Taylor’s role in the Test triumph helped him secured an off-season contract with Hull Kingston Rovers, but the tough freezing worker never represented New Zealand again. Wallace, one of the few 1980s Kiwis stars to not embark on an overseas professional stint during their career, played the last of his 11 Tests in the 1988 World Cup final loss to Australia but toured Britain and France with the Kiwis the following season. Shelford joined Wigan for a decorated stint and had stays with Newcastle, Manly and Wakefield Trinity as well as advancing his New Zealand tally to eight Tests; he tragically died aged just 39 in 2003.


New Zealand 13 (Ross Taylor, Gary Mercer tries; Kevin Iro 2 goals; Shane Cooper field goal) defeated Australia 6 (Peter Sterling try; Michael O’Connor goal) at Lang Park, Brisbane.

New Zealand: Darrell Williams, Mark Elia, Dean Bell, Kevin Iro, Gary Mercer, Shane Cooper, Clayton Friend, Ross Taylor, Wayne Wallace, Adrian Shelford, Sam Stewart, Mark Horo, Hugh McGahan. Reserves: Gary Freeman, Dean Lonergan. Coach: Tony Gordon.

Australia: Garry Jack, Michael O’Connor, Brett Kenny, Gene Miles, Dale Shearer, Wally Lewis, Peter Sterling, Peter Tunks, Royce Simmons, Greg Dowling, Bryan Niebling, Wayne Pearce, Bob Lindner. Reserves: Brian Johnston, Les Davidson. Coach: Don Furner.



New Zealand has enjoyed many extraordinary victories in Brisbane since it became a regular Test stop for the Kiwis post-World War II – and the Canterbury influence in almost every one has been significant.

1952 Champion back-rower Alister Atkinson scored two tries as a New Zealand side also featuring Lory Blanchard at prop and Jimmy Haig at halfback carved out an incredible, record-shattering 49-25 win over Australia at the Brisbane Cricket Ground.

1963 The Kiwis stunned an Australian line-up boasting four future ARL Team of the Century selections 16-13 at Lang Park, skippered by legendary Canterbury lock Mel Cooke. Papanui five-eighth Jim Bond and West Coast hooker Jock Butterfield, who originally debuted for the Kiwis from Sydenham, were also prominent.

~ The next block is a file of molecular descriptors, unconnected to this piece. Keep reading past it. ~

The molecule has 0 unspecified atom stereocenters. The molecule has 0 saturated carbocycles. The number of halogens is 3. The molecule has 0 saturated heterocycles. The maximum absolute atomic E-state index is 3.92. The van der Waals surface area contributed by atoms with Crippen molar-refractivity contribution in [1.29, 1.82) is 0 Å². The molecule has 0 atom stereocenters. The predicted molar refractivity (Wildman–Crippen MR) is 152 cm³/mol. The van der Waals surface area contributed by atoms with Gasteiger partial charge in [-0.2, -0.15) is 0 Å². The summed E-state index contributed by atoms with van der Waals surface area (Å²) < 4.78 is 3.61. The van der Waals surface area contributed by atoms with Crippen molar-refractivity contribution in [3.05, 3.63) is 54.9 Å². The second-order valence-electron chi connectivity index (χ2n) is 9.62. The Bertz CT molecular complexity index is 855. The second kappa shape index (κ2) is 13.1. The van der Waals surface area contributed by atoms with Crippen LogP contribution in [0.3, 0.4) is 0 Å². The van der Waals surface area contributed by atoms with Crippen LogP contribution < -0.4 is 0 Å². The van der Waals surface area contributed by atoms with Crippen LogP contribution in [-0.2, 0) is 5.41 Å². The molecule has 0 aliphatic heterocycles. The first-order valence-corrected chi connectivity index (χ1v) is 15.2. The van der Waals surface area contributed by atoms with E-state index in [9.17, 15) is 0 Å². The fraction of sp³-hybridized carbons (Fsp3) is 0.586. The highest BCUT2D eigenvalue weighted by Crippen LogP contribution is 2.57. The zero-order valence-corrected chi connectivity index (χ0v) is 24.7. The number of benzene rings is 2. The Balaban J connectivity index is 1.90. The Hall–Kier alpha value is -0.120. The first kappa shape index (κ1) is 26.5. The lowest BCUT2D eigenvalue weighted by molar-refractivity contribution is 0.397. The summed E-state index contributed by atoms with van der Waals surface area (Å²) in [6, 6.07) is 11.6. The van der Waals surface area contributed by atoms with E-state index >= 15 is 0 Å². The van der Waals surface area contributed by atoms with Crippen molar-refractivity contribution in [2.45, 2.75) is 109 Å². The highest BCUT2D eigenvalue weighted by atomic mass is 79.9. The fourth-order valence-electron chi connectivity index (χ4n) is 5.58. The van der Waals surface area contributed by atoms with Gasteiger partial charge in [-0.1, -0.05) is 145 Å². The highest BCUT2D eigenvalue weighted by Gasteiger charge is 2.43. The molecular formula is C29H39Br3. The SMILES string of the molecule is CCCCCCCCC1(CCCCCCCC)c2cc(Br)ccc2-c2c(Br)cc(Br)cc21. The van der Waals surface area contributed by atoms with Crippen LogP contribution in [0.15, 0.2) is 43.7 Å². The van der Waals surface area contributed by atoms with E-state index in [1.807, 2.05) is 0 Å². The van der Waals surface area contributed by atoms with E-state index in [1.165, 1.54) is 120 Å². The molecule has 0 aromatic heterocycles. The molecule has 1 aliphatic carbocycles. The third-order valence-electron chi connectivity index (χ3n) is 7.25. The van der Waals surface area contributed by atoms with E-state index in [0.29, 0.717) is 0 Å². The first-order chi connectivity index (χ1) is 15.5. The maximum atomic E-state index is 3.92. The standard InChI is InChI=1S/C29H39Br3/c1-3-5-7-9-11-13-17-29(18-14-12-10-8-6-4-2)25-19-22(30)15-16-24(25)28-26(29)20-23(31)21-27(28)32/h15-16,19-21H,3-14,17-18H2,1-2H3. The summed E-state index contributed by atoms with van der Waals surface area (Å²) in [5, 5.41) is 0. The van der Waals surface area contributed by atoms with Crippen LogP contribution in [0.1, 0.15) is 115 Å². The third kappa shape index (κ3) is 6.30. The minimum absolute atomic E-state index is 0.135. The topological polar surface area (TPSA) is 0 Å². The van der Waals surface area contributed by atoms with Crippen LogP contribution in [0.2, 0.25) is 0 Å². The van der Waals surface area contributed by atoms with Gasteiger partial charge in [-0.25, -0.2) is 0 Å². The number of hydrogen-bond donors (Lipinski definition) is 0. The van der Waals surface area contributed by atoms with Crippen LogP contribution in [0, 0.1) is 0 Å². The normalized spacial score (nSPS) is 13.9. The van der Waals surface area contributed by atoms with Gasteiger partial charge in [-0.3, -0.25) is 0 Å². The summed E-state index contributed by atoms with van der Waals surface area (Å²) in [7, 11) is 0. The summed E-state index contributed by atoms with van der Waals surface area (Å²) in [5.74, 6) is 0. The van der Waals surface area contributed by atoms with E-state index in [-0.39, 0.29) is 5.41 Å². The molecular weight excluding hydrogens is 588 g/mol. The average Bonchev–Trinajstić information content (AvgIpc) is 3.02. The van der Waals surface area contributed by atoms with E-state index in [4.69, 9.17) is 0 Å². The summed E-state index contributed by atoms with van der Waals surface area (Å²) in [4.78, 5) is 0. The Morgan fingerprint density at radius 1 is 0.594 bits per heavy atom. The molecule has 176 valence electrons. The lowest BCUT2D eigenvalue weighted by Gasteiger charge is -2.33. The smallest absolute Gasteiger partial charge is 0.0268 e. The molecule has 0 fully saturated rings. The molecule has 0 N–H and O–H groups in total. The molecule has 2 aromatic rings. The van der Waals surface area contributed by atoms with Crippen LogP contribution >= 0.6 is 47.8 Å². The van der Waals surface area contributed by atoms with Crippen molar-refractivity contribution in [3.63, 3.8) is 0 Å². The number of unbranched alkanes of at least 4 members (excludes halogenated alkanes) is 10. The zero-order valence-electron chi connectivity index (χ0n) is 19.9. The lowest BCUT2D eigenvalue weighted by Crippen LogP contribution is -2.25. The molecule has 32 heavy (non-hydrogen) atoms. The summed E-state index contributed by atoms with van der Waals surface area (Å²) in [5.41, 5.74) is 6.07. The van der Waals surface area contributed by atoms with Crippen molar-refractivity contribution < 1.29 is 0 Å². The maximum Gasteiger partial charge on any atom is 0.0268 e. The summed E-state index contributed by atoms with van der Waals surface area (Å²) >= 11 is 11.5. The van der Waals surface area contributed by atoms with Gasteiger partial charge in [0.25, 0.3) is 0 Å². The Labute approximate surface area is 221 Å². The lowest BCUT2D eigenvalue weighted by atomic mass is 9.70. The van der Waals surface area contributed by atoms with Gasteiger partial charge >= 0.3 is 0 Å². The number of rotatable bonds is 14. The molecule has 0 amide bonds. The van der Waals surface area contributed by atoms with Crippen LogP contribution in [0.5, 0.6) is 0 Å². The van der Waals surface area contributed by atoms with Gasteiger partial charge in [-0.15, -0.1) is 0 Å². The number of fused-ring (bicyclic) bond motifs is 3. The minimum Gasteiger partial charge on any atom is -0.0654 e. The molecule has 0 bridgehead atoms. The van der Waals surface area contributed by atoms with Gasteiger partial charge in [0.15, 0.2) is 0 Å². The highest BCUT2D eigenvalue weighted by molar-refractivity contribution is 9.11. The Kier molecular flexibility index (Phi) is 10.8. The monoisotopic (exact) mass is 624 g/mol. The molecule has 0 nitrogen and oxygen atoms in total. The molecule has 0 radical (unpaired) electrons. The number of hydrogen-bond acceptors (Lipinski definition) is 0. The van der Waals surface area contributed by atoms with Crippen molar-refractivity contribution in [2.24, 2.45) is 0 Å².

1983 Former Papanui and Marist-Western Suburbs enforcer Mark Broadhurst farewelled the Test arena in triumph as the Graham Lowe-coached Kiwis pulled off one of the great boilovers against the green-and-golds, 19-12 at Lang Park. The euphoric win was New Zealand’s first in trans-Tasman competition since 1971 and first on Australian soil in 20 years.

1987 Ross Taylor scored a memorable try and was joined by fellow Hornby favourite Wayne Wallace and ex-clubmate Adrian Shelford in the front-row as a widely written-off Kiwis side rolled Australia 13-6 at Lang Park.

2008 In arguably the most memorable Test match of the past 30 years and the most signficant result in New Zealand’s modern rugby league history, the Kiwis overwhelmed the Kangaroos 34-20 in the World Cup final at Suncorp Stadium. Christchurch-born Jeremy Smith kick-started the upset by powering over for the underdogs’ first try after Australia had raced to a 10-0 lead.

2010 The Kiwis’ love affair with Suncorp Stadium continued in the 2010 Four Nations final, Smith again starring in a heart-stopping 16-12 victory over the shellshocked Kangaroos as Benji Marshall conjured two late tries.

2014 New Zealand powered to its biggest win over Australia in Australia for 62 years in the 2014 Four Nations opener. Marist-Western Suburbs and Riccarton junior and former Canterbury Bulls rep Lewis Brown came off the bench to score a crucial second-half try in a 30-12 result.

2015 The Kiwis sensationally snapped a 17-year mid-season drought against the Kangaroos by winning the Anzac Test in Brisbane 26-12. The match was delayed by two days by a torrential downpour in southeast Queensland, but it was the visitors apparently least fazed by the disruption – despite conceding an early try. New Zealand ran in five unanswered tries, including two to Charles Savory Medal winner Manu Vatuvei, to lead the shellshocked hosts by 20 points at halftime.